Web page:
In the first month since taking over as the sixth director of the Riley County Police Department, Brian Peete has done a lot of visiting with members of the public.

A well-attended meet and greet was held Thursday at the Flint Hills Discovery Center. A day later, Peete visited with KMAN, calling the ceremony both heartwarming and emotional.

“It’s extraordinarily refreshing and blessed to be part of a community that has high expectations, but also understands that it takes everyone to move public safety and to move just the general vibe of a community forward,” he said.

Peete was hired by the Riley County Law Board in late October, but finds himself in a unique position, now that four of the seven members who hired him based on a more progressive approach to law enforcement, have since transitioned off the board, swinging the political pendulum from a liberal entity to a more conservative one. Peete says he’s been reassured by the new board, who have expressed support for him and RCPD. 

“So as long as we’re all in that same direction, which I am confident and I know that we are, we will figure out whatever priorities that are faced that we’re going to be dealing with from each group and make sure that we meet and we find ways to make them and to attain them,” he said.

By statute, members are appointed every two years by the Manhattan City and Riley County Commissions to the governing board, with each rotating the number of elected members and citizen appointees. In the current two-year cycle, the city has two commissioner appointees (Wynn Butler and John Matta) and two citizen appointees (Kaleb James and Betty Mattingly-Ebert), while Riley County has a single commissioner (John Ford) and single citizen appointee (Pat Hudgins).

Peete was previously the chief of police in Montpelier, Vermont for more than two years, coming to Montpelier in June 2020, right after the high profile death of George Floyd at the hands of Minneapolis, Minnesota police officers. Prior to that, he was police chief in Alamogordo, New Mexico, but resigned in 2019, according to the Alamogordo News, following a dispute with city officials, less than two years after being hired.

Peete outlined some of his priorities Friday, including how he intends to be tough on substance abuse and narcotics.

“Unfortunately some folks who are on it make some pretty bad decisions and there has to be accountability for those decisions. That has to be also tempered with the grace of understanding what those addiction issues are. But the folks who push the poison are, are the ones who, who are in my crosshairs,” he said.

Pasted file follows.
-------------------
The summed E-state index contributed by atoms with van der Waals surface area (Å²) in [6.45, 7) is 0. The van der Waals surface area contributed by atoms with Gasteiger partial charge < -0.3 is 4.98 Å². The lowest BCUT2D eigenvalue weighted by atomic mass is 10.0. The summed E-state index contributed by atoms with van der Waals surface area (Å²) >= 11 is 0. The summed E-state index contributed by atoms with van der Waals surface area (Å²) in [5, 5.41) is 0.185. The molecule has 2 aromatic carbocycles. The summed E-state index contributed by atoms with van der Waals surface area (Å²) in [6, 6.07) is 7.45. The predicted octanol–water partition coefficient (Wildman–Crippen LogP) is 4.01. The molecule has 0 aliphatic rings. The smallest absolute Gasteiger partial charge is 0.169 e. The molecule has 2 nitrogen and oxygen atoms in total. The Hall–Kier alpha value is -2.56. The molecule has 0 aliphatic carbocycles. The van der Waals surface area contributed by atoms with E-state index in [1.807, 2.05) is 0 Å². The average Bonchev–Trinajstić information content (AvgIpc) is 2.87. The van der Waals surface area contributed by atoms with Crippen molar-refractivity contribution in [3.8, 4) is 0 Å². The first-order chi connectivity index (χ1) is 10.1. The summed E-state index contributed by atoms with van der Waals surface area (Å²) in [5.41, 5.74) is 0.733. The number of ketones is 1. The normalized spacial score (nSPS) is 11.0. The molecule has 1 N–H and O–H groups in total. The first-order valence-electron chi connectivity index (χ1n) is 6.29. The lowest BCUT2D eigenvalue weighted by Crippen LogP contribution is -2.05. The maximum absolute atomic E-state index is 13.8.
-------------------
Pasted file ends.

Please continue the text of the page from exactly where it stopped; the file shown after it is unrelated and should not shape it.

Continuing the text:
Peete also promises vigilance in the areas of human trafficking and crimes against children, noting an extraordinarily soft point with protecting the most vulnerable citizens.

“I celebrate every victory that our officers are out there winning, even if they’re only bringing in a handful of things, because you know that one pill or that one bag, that one 8-ball could have meant the difference between life and death, that would’ve changed somebody’s life within the next few hours forever and change the life of a family forever. So I, I hold those things very sacred and, and those are extraordinarily high priorities for me,” he said.

As he learns more about RCPD and the region, he was intrigued by data released by department staff this month showing that Part I crimes, such as homicides, rapes, burglaries and aggravated assaults and batteries, were down 24% in 2022, compared to the five year average. Violent crimes saw a 15% decrease from the average and a nearly 26% decrease in property crime. Peete says it’s a culmination of the intelligence-led strategies the department utilizes.

“Sitting here and looking how this department has been operating, it has been doing a lot, a lot, with a lot less than other places,” he said.

Peete points to RCPD being well-below the national average of percentages of officers to citizens, including both civilian staff and corrections. He says it’s a testament to the officers going above and beyond to ensure a safe community, but questioned the sustainability of the department continuing with the status quo.

“My concern on that one is, are folks burning candles at both ends to make sure that our community is safe? Are they given the time they need to decompress and enjoy life with their families?”

Peete says he looks forward to working with the Law Board to ensure RCPD remains competitive in its ability to hire and recruit new officers.

Peete will speak at a town hall gathering at 6 p.m. Thursday at the Ogden Community Center.